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dishonest reckoning; I


ashamed of it: it was the gain of a slave: every sentiment of honour revolted against it; the higher I got, the more was I forced upon my beggarly system;

the better the coterie, the more children of Art, I languished for those of nature; and one night, after a most vile prostitution of myself to half a dozen different people, I grew sick, went to bed; ordered La Fleur to get me horses in the morning, to set out for Italy.



to pass

I NEVER felt what the distress of plenty was in any one shape till now, to travel it through the Bourbonnois, the sweetest part of France, - in the hey-day of the vintage, when Nature is pouring her abundance into everyone's lap, and every eye is lighted up; — a journey through each step of which music beats time to Labour, and all her children are rejoicing as they carry in their clusters through this with my affections flying out, and kindling at every group before me and every one of them was pregnant with adventures.

Just Heaven! — it would fill up twenty volumes;

and alas! I have but a few small pages left of this to crowd it into, and half of these must be taken up with the poor Maria my friend Mr. Shandy met with near Moulines.

The story he had told of that disordered maid affected me not a little in the reading; but when I had got within the neighbourhood where she lived, it returned so strongly into my mind that I could not resist an impulse which prompted me to go half a league out of the road, to the village where her parents dwelt, to enquire after her.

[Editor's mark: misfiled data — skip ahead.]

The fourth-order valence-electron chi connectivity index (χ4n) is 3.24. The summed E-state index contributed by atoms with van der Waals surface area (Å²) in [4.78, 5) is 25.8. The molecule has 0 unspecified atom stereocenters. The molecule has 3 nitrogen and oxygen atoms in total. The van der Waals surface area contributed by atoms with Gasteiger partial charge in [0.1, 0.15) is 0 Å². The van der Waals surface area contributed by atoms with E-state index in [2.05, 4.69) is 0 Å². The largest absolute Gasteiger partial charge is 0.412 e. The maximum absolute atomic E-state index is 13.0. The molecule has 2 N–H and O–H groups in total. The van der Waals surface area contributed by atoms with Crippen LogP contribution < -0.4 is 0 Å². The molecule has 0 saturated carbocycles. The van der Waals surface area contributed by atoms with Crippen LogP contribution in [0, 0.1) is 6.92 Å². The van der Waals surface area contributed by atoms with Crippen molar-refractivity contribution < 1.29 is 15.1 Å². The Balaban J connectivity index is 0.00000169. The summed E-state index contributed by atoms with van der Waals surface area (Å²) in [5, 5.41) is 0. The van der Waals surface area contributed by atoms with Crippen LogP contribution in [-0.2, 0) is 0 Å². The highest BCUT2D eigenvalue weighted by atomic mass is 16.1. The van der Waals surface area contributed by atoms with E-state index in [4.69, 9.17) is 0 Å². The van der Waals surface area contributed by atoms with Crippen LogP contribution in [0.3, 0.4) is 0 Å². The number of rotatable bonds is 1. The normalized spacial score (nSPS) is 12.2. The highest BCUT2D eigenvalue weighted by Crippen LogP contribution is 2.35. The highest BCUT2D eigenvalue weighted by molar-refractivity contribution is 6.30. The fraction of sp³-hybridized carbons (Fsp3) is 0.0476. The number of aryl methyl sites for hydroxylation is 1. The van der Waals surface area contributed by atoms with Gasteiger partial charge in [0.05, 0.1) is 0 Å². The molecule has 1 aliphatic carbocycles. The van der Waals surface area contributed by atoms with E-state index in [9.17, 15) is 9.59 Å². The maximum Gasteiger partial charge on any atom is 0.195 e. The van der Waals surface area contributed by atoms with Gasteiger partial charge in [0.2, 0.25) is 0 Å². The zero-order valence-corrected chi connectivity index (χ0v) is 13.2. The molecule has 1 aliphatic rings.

'Tis going, I own, like the Knight of the Woeful Countenance in quest of melancholy adventures; Ι know not how it is, but I am never so perfectly conscious of the existence of a soul within me, as when I am entangled in them.

The old mother came to the door; her looks told me the story before she opened her mouth. – She had lost her husband: he had died, she said, of anguish, for the loss of Maria's sense, about a month before. She had feared, at first, she added, that it would have plundered her poor girl of what little understanding was left; - but, on the contrary, it had brought her more to herself; still she could not rest. Her poor daughter, she said, crying, was wandering somewhere about the road.

Why does my pulse beat languid as I write this? and what made La Fleur, whose heart seemed only to be tuned to joy, to pass the back of his hand twice across his eyes, as the woman stood and told it? I beckoned to the postillion to turn back into the road.

When we had got within half a league of Moulines, at a little opening in the road, leading to a thicket, I discovered poor Maria sitting under a poplar. She was sitting with her elbow in her lap, and her head leaning on one side within her hand: a small brook ran at the foot of the tree.

I bid the postillion go on with the chaise to Moulines; — and La Fleur to bespeak my supper;

and that I would walk after him.

She was dressed in white, and much as my friend described her, except that her hair hung loose, which before was twisted with a silken net.

She had superadded likewise, to her jacket, a pale green riband, which fell across her shoulder to the waist; at the end of which hung her pipe. Her goat had been as faithless as her lover; and she had got a little dog in lieu of him, which she kept tied by a string to her girdle. As I looked at her dog, she drew him towards her with the string.

“Thou shalt not leave me, Sylvio,” said she. I looked in Maria's eyes, and saw she was thinking more of her father than of her lover, or her little goat; for, as she uttered them, the tears trickled down her cheeks.